This is a little wreath which, although it isn’t very fancy or extremely eye-catching, is simple, easy, and perfectly do-able.  Plus, you shouldn’t have to buy anything for it, and even if you do, you should be able to keep it under $10.  A five-year-old could probably help, if you use superglue in place of thread.

And… the reason you don’t need a wreath form is because you will be making one!

You will need:


Christmas tree trimmings:  You can probably find these discarded at any place that sells live Christmas trees.  They should let you have them.   These are the ugly ends trailing at the bottom of the Christmas tree we bought, which I trimmed off using clippers.

Decorative string or yarn:  Anything that you think is compatible with your evergreens will work.  I used golden wired string.

Others:  Some wide, wired ribbon will look nice, and I used fake glittered berries and jingle bells.  Anything would work, really, like burlap ribbon, real berries, sprigs of lighter evergreens, or those robin figurines I was talking about earlier.

Part 1: Making the Wreath Form

Start with a bunch of evergreen scraps.


You want most of them to be thin branches, with a few thicker ones in there.  They all have to be able to bend and shape easily.  Gather them together in the shape of a circle, and tie at intervals with any old yarn or string you like.  Twist smaller branches around the sections that aren’t thick enough.


I will look very ugly at this point, but that’s perfectly fine.  Don’t worry about the random sections trailing off at this point.  Now, take out your string or yarn and tie it around any random point on the wreath.

IMG_6732I know, you can’t really see it at all.  Wrap the string or yarn around the whole thing, binding all of the branches together and reigning in the loose ends.  Knot off the string, and take out the random pieces of yarn you used to tie your branches together earlier.  It should look something like this:


This is your wreath form!  It looks pretty ragged, but it will do its job well.

Part 2:  Shaping Up and Decorating

The wreath form doesn’t look the best, so you’re going to need to add some more branches to it.  Stick the ends of your new branches into the form, and bind with more of the string you used before.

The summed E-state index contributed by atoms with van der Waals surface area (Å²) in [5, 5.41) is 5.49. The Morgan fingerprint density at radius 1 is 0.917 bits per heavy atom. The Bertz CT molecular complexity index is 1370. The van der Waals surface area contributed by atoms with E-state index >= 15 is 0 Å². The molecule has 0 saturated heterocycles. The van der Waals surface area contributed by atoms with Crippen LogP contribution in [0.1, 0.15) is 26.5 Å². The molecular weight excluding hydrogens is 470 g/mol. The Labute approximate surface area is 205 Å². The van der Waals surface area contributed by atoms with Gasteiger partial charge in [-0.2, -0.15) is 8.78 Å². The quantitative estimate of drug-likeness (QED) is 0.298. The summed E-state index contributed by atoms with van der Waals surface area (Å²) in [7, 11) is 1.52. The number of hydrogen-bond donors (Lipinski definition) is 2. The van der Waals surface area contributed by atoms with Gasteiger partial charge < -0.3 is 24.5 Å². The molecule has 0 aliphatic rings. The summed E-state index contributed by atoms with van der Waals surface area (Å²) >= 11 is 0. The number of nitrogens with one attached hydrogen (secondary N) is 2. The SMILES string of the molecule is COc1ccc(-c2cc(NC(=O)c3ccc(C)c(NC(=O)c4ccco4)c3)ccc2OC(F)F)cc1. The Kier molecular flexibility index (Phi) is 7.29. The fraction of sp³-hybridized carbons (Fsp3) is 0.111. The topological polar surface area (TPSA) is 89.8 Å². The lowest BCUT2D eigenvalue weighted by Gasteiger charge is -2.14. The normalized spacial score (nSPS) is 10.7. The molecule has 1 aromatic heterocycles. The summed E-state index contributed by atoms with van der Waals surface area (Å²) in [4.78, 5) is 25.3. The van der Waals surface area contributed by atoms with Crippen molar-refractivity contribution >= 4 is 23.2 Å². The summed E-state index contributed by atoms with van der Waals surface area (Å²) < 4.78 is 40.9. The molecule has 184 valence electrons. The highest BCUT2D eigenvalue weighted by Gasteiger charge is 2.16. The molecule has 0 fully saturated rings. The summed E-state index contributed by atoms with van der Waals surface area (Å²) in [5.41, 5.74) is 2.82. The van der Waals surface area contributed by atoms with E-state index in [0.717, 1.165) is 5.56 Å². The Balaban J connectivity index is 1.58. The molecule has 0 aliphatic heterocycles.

Now it’s more full, with a more symmetrical shape, yet a little more wild and less restrained.  You can now begin decorating however you wish!


I added foam berries by threading some string through them with a needle and thread, then tying the string to a branch in the wreath.  I used black, so it isn’t too noticeable.  I also tied on jingle bells in the same manner.  I used some wide ribbon I got at Costco (yes, Costco!) but it was an old scrap piece, so it didn’t have as much bounce as I would’ve liked.


I just used an unbent paper clip, secured to the branches on the top, for hanging the wreath.


Finished product!  While you might want to stick with something more sophisticated for your front door and your mantle, this one could at least go on a bedroom door… or a chicken coop, since they probably won’t mind.

The little thing you see on top of the wreath is the cover of a greeting card.

Well, Merry Christmas or whatever you celebrate!  I may post some other gifts I have for friends and family… soon.


Christmas Spirit – Sheet Music Egg Ornament


You may remember that I made egg ornaments before, in this post.  Here is another similar ornament, which might be easier to make if you don’t have rub-ons.

So, let’s get started!


-blown egg (you could also use a plastic Easter egg, but that’s no fun)

-sheet music (preferably with small notes, doesn’t have to be “vintage”)

-Mod Podge

-a brush (foam or just a cheap artist’s brush)

-some kind of pretty string

-a toothpick (preferably with ridges)



1.  Blow an egg.  If you don’t know how to do this, there are a million tutorials on the internet.  I use a thumbtack and a “nasal aspirator,” or as I like to call it, a snot-sucker.  I always have a basket of blown eggs ready to use.


I chose this one, because I didn’t like the large hole in the bottom, and the sheet music will cover it up later.



2.  Rip the sheet music into small pieces no bigger than your thumb.



3.  Apply a coat of Mod Podge to a piece of sheet music, and stick it on your egg in whatever position you like.  Random is good here.  I try to choose “busy” pieces, with lots of interesting notes on them.



4.  Work your way across the whole surface of the egg…


And soon it should be all covered.  Leave a space at the top, about the size of one of your sheet music pieces.  Make sure the hole at the top is exposed.